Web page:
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Meet our Modern Manager Panel Moderator | Bryan Rusche

Join us on Wed. Nov. 15th for a lively conversation about how to lead in constantly changing environments. Learn more and RSVP here

Now that you’ve had a chance to meet some of our panelists, Jen Chow, Bronwyn Smith, Mo Dezyanian and John Bardawill, it’s time to meet our fearless moderator – Bryan Rusche!

Bryan is the Director of Marketing at SoapBox. 

Over the last fifteen years, Bryan has held positions in sales, business development and marketing within the technology industry. Prior to SoapBox, Bryan worked at Softchoice, Microsoft and Dell where he led several major campaigns and product launches.

Favourite one-on-one question: “What’s the thing that made you happiest this week and the thing that frustrated you the most this week?”

 

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How Bryan Learned from the Burn 🔥

Modern Managers learn by doing. And sometimes that means we get burned. I sat down with Bryan to hear about a time he got burned, what he learned and how he avoids making the same mistake again: 

Tell me about a time you were burned in the past. My mind goes to dealing with compensation challenges in my old job. It was just a messy situation that wouldn’t go away. It was a cluster because of corporate policies and the makeup of my team. Some came from sales and others from marketing, some from outside. So there was quite a big range of salaries. There were ceilings and policies on giving raises. Then there was a decision to move to a bonus structure on a metric no one liked. It was a lot of headaches and super demotivating for the team, but I was quite limited with what I could adjust. There was what I thought was fair, what the individuals on my team thought they deserved and then there was reality…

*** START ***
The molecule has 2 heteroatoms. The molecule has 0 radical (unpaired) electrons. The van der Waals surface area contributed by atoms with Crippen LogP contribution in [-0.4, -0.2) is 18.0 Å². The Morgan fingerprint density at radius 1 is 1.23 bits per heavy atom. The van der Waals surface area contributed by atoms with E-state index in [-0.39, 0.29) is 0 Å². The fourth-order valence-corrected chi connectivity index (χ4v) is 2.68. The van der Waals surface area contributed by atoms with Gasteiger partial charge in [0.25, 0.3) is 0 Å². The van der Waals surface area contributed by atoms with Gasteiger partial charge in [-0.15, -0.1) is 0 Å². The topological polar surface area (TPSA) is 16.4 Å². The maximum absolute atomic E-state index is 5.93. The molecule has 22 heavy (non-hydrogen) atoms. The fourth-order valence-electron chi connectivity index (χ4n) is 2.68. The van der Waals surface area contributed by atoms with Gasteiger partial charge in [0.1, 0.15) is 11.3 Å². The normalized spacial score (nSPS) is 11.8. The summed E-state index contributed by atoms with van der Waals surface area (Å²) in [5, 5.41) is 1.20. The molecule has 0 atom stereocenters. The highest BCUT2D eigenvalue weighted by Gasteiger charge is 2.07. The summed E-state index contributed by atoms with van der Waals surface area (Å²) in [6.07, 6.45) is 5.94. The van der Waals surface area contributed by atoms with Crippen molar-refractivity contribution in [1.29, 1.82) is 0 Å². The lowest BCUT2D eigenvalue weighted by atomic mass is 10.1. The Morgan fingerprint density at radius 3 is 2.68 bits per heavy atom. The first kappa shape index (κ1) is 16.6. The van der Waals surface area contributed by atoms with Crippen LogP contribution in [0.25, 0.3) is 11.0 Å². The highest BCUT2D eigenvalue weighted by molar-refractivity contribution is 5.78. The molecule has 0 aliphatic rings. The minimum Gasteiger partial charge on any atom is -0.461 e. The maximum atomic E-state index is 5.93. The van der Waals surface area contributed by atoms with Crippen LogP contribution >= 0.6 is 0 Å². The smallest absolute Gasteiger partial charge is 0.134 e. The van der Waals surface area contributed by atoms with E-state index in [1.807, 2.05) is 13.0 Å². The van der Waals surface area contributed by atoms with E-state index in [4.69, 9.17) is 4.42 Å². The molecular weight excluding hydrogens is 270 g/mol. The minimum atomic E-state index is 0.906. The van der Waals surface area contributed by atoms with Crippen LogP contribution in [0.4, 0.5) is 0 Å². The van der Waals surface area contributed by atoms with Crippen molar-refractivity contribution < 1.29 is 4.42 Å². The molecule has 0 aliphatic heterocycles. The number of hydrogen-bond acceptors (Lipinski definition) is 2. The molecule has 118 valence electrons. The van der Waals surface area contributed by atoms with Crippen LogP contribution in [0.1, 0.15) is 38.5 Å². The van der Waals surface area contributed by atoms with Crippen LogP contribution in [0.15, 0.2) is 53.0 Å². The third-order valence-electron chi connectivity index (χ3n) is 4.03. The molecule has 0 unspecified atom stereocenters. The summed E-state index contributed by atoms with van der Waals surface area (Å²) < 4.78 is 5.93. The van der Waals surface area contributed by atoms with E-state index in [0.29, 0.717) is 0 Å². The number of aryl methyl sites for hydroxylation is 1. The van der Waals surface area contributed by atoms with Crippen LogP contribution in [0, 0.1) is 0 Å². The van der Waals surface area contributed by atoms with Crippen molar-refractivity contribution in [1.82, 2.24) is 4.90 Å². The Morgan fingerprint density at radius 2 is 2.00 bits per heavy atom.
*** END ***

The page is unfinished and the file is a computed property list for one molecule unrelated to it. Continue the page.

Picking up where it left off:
What did you take away from that experience? I learned that transparency and open, honest communication goes a long way. And the reality that old habits die really hard was reinforced. Sometimes smart people do dumb things just because that’s the way it was done before.

How do you avoid making the same mistake again? There’s not a lot I could have done differently to fix that situation. I think I learned that my approach to tackle problems head on with honest, open conversations does work. It builds trust and when people are frustrated, you need trust. I would say that if I owned my own company, I think one of the things I’d try to reinvent is compensation models and policies. Despite so many studies that variable comp. is not motivating, we still use it. I get that sometimes it’s needed to de-risk a P&L. But then call it out. Don’t call it performance based pay. There is no fair way to pay for performance and it causes more problems than benefits in my opinion. Pay people what they’re worth on the market and motivate them with purpose and growth, not with money and incentives.

 

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Meet our Modern Manager Panelists | Sam Brennand

Join us on Wed. Sep. 27 for a lively conversation about how to motivate employees in the modern workplace. Learn more and RSVP here

In this series of posts, we’ll be shining the spotlight on our expert panelists for the event. Next up, Sam Brennand! Head over to our blog to meet the rest of the panelists, and our moderator.

Sam is VP Strategic Partnerships at Uberflip, the world’s #1 content experience platform for B2B marketers. In his four years at Uberflip, Sam has led fast-growing teams in Customer Success and Partnerships that are focused on delivering world class outcomes for Uberflip’s 1,200+ customers.

Prior to joining Uberflip, Sam worked in marketing and sales roles at Microsoft, Telus, and Venture Accelerator Partners.

 

 

Favourite one-on-one question: “What else can I do to help you this week?”

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How Sam Learned from the Burn 🔥